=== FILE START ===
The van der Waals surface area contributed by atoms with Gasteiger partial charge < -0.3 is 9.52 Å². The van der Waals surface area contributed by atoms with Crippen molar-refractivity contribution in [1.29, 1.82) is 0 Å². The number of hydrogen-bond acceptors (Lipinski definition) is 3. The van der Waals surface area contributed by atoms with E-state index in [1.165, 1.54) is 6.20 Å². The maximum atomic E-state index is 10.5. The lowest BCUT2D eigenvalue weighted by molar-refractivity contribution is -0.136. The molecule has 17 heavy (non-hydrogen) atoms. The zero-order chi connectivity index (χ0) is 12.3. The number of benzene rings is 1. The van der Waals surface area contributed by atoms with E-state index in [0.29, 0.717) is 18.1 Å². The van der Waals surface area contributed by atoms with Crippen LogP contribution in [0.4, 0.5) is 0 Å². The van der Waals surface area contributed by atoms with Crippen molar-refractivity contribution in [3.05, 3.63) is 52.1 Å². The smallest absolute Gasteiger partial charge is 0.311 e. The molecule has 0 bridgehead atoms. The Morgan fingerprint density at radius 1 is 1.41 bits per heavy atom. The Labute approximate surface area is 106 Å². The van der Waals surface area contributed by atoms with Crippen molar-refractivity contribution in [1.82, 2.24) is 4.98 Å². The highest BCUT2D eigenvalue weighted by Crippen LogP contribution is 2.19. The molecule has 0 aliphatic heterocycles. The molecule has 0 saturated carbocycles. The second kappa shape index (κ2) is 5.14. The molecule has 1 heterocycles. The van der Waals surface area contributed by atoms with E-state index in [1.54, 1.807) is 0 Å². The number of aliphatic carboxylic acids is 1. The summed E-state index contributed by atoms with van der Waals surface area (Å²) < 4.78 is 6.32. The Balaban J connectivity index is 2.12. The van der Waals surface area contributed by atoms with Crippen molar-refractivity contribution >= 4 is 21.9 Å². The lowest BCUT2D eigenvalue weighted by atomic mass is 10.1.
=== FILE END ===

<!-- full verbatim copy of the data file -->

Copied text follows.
The van der Waals surface area contributed by atoms with Gasteiger partial charge < -0.3 is 9.52 Å². The van der Waals surface area contributed by atoms with Crippen molar-refractivity contribution in [1.29, 1.82) is 0 Å². The number of hydrogen-bond acceptors (Lipinski definition) is 3. The van der Waals surface area contributed by atoms with E-state index in [1.165, 1.54) is 6.20 Å². The maximum atomic E-state index is 10.5. The lowest BCUT2D eigenvalue weighted by molar-refractivity contribution is -0.136. The molecule has 17 heavy (non-hydrogen) atoms. The zero-order chi connectivity index (χ0) is 12.3. The number of benzene rings is 1. The van der Waals surface area contributed by atoms with E-state index in [0.29, 0.717) is 18.1 Å². The van der Waals surface area contributed by atoms with Crippen LogP contribution in [0.4, 0.5) is 0 Å². The van der Waals surface area contributed by atoms with Crippen molar-refractivity contribution in [3.05, 3.63) is 52.1 Å². The smallest absolute Gasteiger partial charge is 0.311 e. The molecule has 0 bridgehead atoms. The Morgan fingerprint density at radius 1 is 1.41 bits per heavy atom. The Labute approximate surface area is 106 Å². The van der Waals surface area contributed by atoms with Crippen molar-refractivity contribution in [1.82, 2.24) is 4.98 Å². The highest BCUT2D eigenvalue weighted by Crippen LogP contribution is 2.19. The molecule has 0 aliphatic heterocycles. The molecule has 0 saturated carbocycles. The second kappa shape index (κ2) is 5.14. The molecule has 1 heterocycles. The van der Waals surface area contributed by atoms with E-state index in [1.54, 1.807) is 0 Å². The number of aliphatic carboxylic acids is 1. The summed E-state index contributed by atoms with van der Waals surface area (Å²) < 4.78 is 6.32. The Balaban J connectivity index is 2.12. The van der Waals surface area contributed by atoms with Crippen molar-refractivity contribution >= 4 is 21.9 Å². The lowest BCUT2D eigenvalue weighted by atomic mass is 10.1.